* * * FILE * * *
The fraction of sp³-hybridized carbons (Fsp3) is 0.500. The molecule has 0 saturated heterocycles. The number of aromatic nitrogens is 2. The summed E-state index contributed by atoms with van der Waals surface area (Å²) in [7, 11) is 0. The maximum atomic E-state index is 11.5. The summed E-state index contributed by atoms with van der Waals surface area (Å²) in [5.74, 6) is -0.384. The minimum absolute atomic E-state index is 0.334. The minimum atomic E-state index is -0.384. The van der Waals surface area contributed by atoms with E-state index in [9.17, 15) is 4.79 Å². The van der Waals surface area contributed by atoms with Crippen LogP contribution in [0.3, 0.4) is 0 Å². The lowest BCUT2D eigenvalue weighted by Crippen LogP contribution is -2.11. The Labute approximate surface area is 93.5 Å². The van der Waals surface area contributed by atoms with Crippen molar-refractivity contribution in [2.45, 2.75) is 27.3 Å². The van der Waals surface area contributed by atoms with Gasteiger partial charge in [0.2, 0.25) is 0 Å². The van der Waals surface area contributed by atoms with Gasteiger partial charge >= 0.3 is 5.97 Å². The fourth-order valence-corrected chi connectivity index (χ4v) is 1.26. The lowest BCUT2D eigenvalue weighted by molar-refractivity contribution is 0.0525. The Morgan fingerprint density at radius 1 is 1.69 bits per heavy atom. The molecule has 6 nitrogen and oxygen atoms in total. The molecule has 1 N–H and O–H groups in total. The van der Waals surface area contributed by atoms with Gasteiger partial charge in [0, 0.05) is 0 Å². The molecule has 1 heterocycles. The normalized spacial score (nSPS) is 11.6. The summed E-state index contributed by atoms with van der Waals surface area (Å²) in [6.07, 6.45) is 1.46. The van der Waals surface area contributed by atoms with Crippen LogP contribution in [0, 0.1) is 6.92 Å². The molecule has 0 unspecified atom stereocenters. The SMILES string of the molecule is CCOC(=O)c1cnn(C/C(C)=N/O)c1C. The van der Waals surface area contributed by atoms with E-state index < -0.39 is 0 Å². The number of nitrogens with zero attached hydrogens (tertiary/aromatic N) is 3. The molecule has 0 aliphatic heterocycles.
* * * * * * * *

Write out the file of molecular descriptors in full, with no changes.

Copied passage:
The fraction of sp³-hybridized carbons (Fsp3) is 0.500. The molecule has 0 saturated heterocycles. The number of aromatic nitrogens is 2. The summed E-state index contributed by atoms with van der Waals surface area (Å²) in [7, 11) is 0. The maximum atomic E-state index is 11.5. The summed E-state index contributed by atoms with van der Waals surface area (Å²) in [5.74, 6) is -0.384. The minimum absolute atomic E-state index is 0.334. The minimum atomic E-state index is -0.384. The van der Waals surface area contributed by atoms with E-state index in [9.17, 15) is 4.79 Å². The van der Waals surface area contributed by atoms with Crippen LogP contribution in [0.3, 0.4) is 0 Å². The lowest BCUT2D eigenvalue weighted by Crippen LogP contribution is -2.11. The Labute approximate surface area is 93.5 Å². The van der Waals surface area contributed by atoms with Crippen molar-refractivity contribution in [2.45, 2.75) is 27.3 Å². The van der Waals surface area contributed by atoms with Gasteiger partial charge in [0.2, 0.25) is 0 Å². The van der Waals surface area contributed by atoms with Gasteiger partial charge >= 0.3 is 5.97 Å². The fourth-order valence-corrected chi connectivity index (χ4v) is 1.26. The lowest BCUT2D eigenvalue weighted by molar-refractivity contribution is 0.0525. The Morgan fingerprint density at radius 1 is 1.69 bits per heavy atom. The molecule has 6 nitrogen and oxygen atoms in total. The molecule has 1 N–H and O–H groups in total. The van der Waals surface area contributed by atoms with Gasteiger partial charge in [0, 0.05) is 0 Å². The molecule has 1 heterocycles. The normalized spacial score (nSPS) is 11.6. The summed E-state index contributed by atoms with van der Waals surface area (Å²) in [6.07, 6.45) is 1.46. The van der Waals surface area contributed by atoms with Crippen LogP contribution in [0, 0.1) is 6.92 Å². The molecule has 0 unspecified atom stereocenters. The SMILES string of the molecule is CCOC(=O)c1cnn(C/C(C)=N/O)c1C. The van der Waals surface area contributed by atoms with E-state index < -0.39 is 0 Å². The number of nitrogens with zero attached hydrogens (tertiary/aromatic N) is 3. The molecule has 0 aliphatic heterocycles.